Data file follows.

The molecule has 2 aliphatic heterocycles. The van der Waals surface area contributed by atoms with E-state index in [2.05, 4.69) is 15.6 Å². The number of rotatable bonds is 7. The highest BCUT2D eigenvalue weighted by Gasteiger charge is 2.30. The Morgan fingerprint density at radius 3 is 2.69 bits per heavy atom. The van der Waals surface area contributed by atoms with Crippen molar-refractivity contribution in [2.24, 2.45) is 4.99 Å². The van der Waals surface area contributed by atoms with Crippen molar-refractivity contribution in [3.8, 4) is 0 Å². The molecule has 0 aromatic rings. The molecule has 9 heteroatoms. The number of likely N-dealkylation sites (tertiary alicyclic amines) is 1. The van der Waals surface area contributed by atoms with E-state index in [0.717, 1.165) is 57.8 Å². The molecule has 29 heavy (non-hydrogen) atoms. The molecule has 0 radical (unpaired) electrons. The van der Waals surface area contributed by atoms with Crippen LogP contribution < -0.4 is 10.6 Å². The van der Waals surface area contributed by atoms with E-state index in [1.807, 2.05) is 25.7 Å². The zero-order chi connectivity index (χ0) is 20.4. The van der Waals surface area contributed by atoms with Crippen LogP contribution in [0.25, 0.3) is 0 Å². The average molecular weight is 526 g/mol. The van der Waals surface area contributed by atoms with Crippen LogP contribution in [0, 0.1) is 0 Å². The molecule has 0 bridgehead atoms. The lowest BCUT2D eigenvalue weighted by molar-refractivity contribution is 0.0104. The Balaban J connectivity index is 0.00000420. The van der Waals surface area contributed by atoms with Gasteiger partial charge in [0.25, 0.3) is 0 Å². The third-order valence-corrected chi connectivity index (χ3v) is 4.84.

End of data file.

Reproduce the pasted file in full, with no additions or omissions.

The molecule has 2 aliphatic heterocycles. The van der Waals surface area contributed by atoms with E-state index in [2.05, 4.69) is 15.6 Å². The number of rotatable bonds is 7. The highest BCUT2D eigenvalue weighted by Gasteiger charge is 2.30. The Morgan fingerprint density at radius 3 is 2.69 bits per heavy atom. The van der Waals surface area contributed by atoms with Crippen molar-refractivity contribution in [2.24, 2.45) is 4.99 Å². The van der Waals surface area contributed by atoms with Crippen molar-refractivity contribution in [3.8, 4) is 0 Å². The molecule has 0 aromatic rings. The molecule has 9 heteroatoms. The number of likely N-dealkylation sites (tertiary alicyclic amines) is 1. The van der Waals surface area contributed by atoms with E-state index in [0.717, 1.165) is 57.8 Å². The molecule has 29 heavy (non-hydrogen) atoms. The molecule has 0 radical (unpaired) electrons. The van der Waals surface area contributed by atoms with Crippen LogP contribution < -0.4 is 10.6 Å². The van der Waals surface area contributed by atoms with E-state index in [1.807, 2.05) is 25.7 Å². The zero-order chi connectivity index (χ0) is 20.4. The van der Waals surface area contributed by atoms with Crippen LogP contribution in [0.25, 0.3) is 0 Å². The average molecular weight is 526 g/mol. The van der Waals surface area contributed by atoms with Crippen LogP contribution in [0, 0.1) is 0 Å². The molecule has 0 bridgehead atoms. The lowest BCUT2D eigenvalue weighted by molar-refractivity contribution is 0.0104. The Balaban J connectivity index is 0.00000420. The van der Waals surface area contributed by atoms with Gasteiger partial charge in [0.25, 0.3) is 0 Å². The third-order valence-corrected chi connectivity index (χ3v) is 4.84.